Justifications for informing the world that famous people tend to be just as human as the rest of us range from the moralistic, such as Paul Dacre's notable attack on Mr Justice Eady for stopping newspapers reporting on the "unimaginable depravity" of the likes of Max Mosley, to how it enables superstars to continue to present themselves as role models to the young while profiting from it through marketing deals, all the way along to the usual press freedom arguments. Others still are now pointing to how unfair it is on the women involved that they can't either protect themselves or sell their stories, as if the likes of Imogen Thomas or Wood are somehow damaged further having usually informed the media in the first place. Excepting Wood, it also ignores their own responsibility for involvement in the affair, even if their identities don't always stay hidden. In a recent case the News of the World had intended to claim that a television presenter had been sacked after the fellow host she had conducted an affair with had requested the break up of their partnership, only for her to support the seeking of the injunction.

It would be much easier to respect the principle of "publish and be damned" if the stories the media does manage to get into the papers were reported accurately. Not content with the already sensational likes of Mosley conducting spanking sessions with dominatrices, the Screws had to sex it up further (arguably to give it something resembling a public interest defence) to Mosley having a Nazi orgy. The John Terry saga of last year took on a rather different air when the quietly determined Vanessa Perroncel managed to extract apologies from both Sunday newspapers involved, more than suggesting that the claims of an affair between the two were inaccurate. Terry has since been restored to the England captaincy, the role he lost after the tabloids called for him to lose it following his "infidelity".

This isn't to suggest there aren't potential problems ahead should the law be more contentiously interpreted by judges. A judgement published yesterday by Justice Eady seems to go a step further than anything so far: in a case he describes as an example of "straightforward and blatant blackmail", he imposed a contra mundum injunction, forbidding not just the national but worldwide media from identifying those involved. These have only formerly been issued in cases where those seeking them were not just at risk of having their right to privacy under the European Convention of Human Rights breached, but their article 2 and 3 rights also; John Venables and Robert Thompson, the killers of James Bulger had their new identities protected in such a way, as did Mary Bell. Regardless of the solid medical evidence suggesting the health, including the mental health of those involved has been affected, this could well be a step too far: it's one thing to protect those who have committed terrible crimes as children from being hounded for the rest of their lives or even killed by banning the publication of their whereabouts and names; it's quite another to do so over a case which involves "intimate photographs and other information". Moreover, it's bound to lay down the gauntlet to media outlets overseas who've graciously respected the past rulings who will be far less likely to do so when the stakes are nowhere near as high; and after all, what exactly can they be threatened with which might make them think twice before doing so?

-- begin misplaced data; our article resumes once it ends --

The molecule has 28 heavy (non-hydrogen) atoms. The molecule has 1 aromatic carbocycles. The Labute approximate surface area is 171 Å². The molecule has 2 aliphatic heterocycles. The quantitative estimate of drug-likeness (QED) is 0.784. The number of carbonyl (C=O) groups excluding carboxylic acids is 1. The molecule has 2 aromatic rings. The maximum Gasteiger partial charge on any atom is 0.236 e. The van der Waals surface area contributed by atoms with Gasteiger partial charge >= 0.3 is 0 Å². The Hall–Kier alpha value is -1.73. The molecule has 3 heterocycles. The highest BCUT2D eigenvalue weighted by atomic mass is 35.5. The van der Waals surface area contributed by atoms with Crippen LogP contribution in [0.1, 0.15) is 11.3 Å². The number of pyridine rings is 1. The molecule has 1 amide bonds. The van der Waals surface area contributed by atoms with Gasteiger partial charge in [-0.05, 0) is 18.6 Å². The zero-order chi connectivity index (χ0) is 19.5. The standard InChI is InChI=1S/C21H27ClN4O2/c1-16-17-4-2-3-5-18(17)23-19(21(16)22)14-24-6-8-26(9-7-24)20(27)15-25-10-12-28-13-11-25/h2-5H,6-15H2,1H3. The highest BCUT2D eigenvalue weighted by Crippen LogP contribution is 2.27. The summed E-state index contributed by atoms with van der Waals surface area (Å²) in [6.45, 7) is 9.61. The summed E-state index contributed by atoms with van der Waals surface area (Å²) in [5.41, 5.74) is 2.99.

Despite David Cameron today voicing his "unease" over the recent injunctions, it's still manifest that judges are not making the law, merely interpreting it as best they can and following rulings
which have set precedents, usually delivered either by the highest court here or by the ECHR. It's also clear that politicians still seem unlikely to be willing to get involved in something which will mean them rather than judges deciding on how to balance the competing rights of privacy and freedom of the press, whether or not they have the tabloids screaming at them to do something or not: in this instance there seems to be too much to lose either way. Having spent so long complaining about vested interests and their role in British life, it's would be nice if the tabloids recognised theirs in preferring exposure over privacy. It's only when it comes to their own newsrooms that they opt for the latter.